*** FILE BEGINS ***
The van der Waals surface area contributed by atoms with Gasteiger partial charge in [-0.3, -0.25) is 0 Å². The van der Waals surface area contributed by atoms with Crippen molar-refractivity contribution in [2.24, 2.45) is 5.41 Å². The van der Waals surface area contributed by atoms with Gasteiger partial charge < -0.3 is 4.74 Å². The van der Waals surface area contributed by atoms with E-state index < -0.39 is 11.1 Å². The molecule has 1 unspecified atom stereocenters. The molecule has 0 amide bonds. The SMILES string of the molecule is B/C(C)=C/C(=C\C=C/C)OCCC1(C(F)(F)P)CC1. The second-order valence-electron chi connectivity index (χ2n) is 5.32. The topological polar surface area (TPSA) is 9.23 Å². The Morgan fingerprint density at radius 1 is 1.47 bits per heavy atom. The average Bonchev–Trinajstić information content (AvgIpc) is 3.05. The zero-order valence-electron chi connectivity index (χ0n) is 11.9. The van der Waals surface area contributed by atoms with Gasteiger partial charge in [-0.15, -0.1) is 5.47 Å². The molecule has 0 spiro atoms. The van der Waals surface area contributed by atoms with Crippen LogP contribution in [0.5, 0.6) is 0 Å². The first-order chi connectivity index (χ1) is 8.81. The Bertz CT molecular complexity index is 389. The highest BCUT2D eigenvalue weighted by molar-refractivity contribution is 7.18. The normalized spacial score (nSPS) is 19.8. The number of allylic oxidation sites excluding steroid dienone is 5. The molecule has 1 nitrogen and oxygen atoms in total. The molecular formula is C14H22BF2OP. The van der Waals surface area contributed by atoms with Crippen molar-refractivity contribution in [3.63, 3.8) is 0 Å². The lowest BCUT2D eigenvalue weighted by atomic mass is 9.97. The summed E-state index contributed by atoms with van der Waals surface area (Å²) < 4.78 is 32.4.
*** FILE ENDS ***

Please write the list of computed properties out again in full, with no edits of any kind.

The van der Waals surface area contributed by atoms with Gasteiger partial charge in [-0.3, -0.25) is 0 Å². The van der Waals surface area contributed by atoms with Crippen molar-refractivity contribution in [2.24, 2.45) is 5.41 Å². The van der Waals surface area contributed by atoms with Gasteiger partial charge < -0.3 is 4.74 Å². The van der Waals surface area contributed by atoms with E-state index < -0.39 is 11.1 Å². The molecule has 1 unspecified atom stereocenters. The molecule has 0 amide bonds. The SMILES string of the molecule is B/C(C)=C/C(=C\C=C/C)OCCC1(C(F)(F)P)CC1. The second-order valence-electron chi connectivity index (χ2n) is 5.32. The topological polar surface area (TPSA) is 9.23 Å². The Morgan fingerprint density at radius 1 is 1.47 bits per heavy atom. The average Bonchev–Trinajstić information content (AvgIpc) is 3.05. The zero-order valence-electron chi connectivity index (χ0n) is 11.9. The van der Waals surface area contributed by atoms with Gasteiger partial charge in [-0.15, -0.1) is 5.47 Å². The molecule has 0 spiro atoms. The van der Waals surface area contributed by atoms with Crippen LogP contribution in [0.5, 0.6) is 0 Å². The first-order chi connectivity index (χ1) is 8.81. The Bertz CT molecular complexity index is 389. The highest BCUT2D eigenvalue weighted by molar-refractivity contribution is 7.18. The normalized spacial score (nSPS) is 19.8. The number of allylic oxidation sites excluding steroid dienone is 5. The molecule has 1 nitrogen and oxygen atoms in total. The molecular formula is C14H22BF2OP. The van der Waals surface area contributed by atoms with Crippen molar-refractivity contribution in [3.63, 3.8) is 0 Å². The lowest BCUT2D eigenvalue weighted by atomic mass is 9.97. The summed E-state index contributed by atoms with van der Waals surface area (Å²) < 4.78 is 32.4.